The International Bank Account Number (IBAN) is an internationally agreed system of identifying bank accounts across national borders to facilitate the communication and processing of cross border transactions with a reduced risk of transcription errors. It was originally adopted by the European Committee for Banking Standards (ECBS), and later as an international standard under ISO 13616:1997. The current standard is ISO 13616:2007, which indicates SWIFT as the formal registrar. Initially developed to facilitate payments within the European Union, it has been implemented by most European countries and many countries in the other parts of the world, especially in the Middle East and in the Caribbean. As of September 2014, 66 countries were using the IBAN numbering system.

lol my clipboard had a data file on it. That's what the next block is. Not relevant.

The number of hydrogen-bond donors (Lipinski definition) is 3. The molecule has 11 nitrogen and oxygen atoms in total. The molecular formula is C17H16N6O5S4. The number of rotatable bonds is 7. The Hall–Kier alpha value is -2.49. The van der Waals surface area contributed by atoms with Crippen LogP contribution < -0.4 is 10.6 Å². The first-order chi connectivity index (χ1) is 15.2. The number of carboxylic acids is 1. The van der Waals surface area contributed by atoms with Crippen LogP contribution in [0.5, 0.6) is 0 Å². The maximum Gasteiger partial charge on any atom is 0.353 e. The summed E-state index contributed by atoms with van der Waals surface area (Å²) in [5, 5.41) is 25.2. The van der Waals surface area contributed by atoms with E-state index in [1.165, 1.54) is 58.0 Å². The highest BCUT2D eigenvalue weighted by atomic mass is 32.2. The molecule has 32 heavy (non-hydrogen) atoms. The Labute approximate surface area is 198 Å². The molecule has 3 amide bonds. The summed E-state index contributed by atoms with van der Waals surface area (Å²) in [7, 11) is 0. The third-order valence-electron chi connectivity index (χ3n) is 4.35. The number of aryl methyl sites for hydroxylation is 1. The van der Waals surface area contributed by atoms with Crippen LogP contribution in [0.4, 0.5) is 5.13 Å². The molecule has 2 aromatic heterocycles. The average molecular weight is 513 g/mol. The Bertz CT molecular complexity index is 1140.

See International Bank Account Number (IBAN) The IBAN concept was developed by ECBS and by the International Organization for Standardisation (ISO) and is an internationally agreed standard. It was created as an international bank identifier, used to uniquely identify the account of a customer at a financial institution, to assist error-free cross-border customer payments, and to improve the potential for straight-through processing (STP), with a minimum amount of change within domestic schemes.